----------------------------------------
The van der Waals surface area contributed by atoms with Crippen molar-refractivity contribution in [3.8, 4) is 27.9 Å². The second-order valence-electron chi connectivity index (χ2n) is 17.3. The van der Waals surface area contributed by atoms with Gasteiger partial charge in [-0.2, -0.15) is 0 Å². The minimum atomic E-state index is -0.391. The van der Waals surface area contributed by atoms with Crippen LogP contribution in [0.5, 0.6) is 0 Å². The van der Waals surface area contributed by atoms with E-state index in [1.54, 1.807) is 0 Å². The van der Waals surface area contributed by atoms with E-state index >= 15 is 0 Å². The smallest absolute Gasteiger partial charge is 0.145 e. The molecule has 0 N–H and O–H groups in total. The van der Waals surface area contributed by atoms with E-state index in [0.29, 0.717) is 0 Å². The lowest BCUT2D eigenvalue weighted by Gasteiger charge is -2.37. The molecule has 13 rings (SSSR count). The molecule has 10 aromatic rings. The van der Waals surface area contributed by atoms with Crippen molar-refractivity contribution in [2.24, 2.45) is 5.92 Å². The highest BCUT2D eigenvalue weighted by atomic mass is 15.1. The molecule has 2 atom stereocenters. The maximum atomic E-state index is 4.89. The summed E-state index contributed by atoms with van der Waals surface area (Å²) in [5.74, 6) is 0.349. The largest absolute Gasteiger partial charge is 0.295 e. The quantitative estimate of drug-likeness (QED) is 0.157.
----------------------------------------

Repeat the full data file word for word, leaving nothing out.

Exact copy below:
The van der Waals surface area contributed by atoms with Crippen molar-refractivity contribution in [3.8, 4) is 27.9 Å². The second-order valence-electron chi connectivity index (χ2n) is 17.3. The van der Waals surface area contributed by atoms with Gasteiger partial charge in [-0.2, -0.15) is 0 Å². The minimum atomic E-state index is -0.391. The van der Waals surface area contributed by atoms with Crippen LogP contribution in [0.5, 0.6) is 0 Å². The van der Waals surface area contributed by atoms with E-state index in [1.54, 1.807) is 0 Å². The van der Waals surface area contributed by atoms with E-state index >= 15 is 0 Å². The smallest absolute Gasteiger partial charge is 0.145 e. The molecule has 0 N–H and O–H groups in total. The van der Waals surface area contributed by atoms with E-state index in [0.29, 0.717) is 0 Å². The lowest BCUT2D eigenvalue weighted by Gasteiger charge is -2.37. The molecule has 13 rings (SSSR count). The molecule has 10 aromatic rings. The van der Waals surface area contributed by atoms with Crippen molar-refractivity contribution in [2.24, 2.45) is 5.92 Å². The highest BCUT2D eigenvalue weighted by atomic mass is 15.1. The molecule has 2 atom stereocenters. The maximum atomic E-state index is 4.89. The summed E-state index contributed by atoms with van der Waals surface area (Å²) in [5.74, 6) is 0.349. The largest absolute Gasteiger partial charge is 0.295 e. The quantitative estimate of drug-likeness (QED) is 0.157.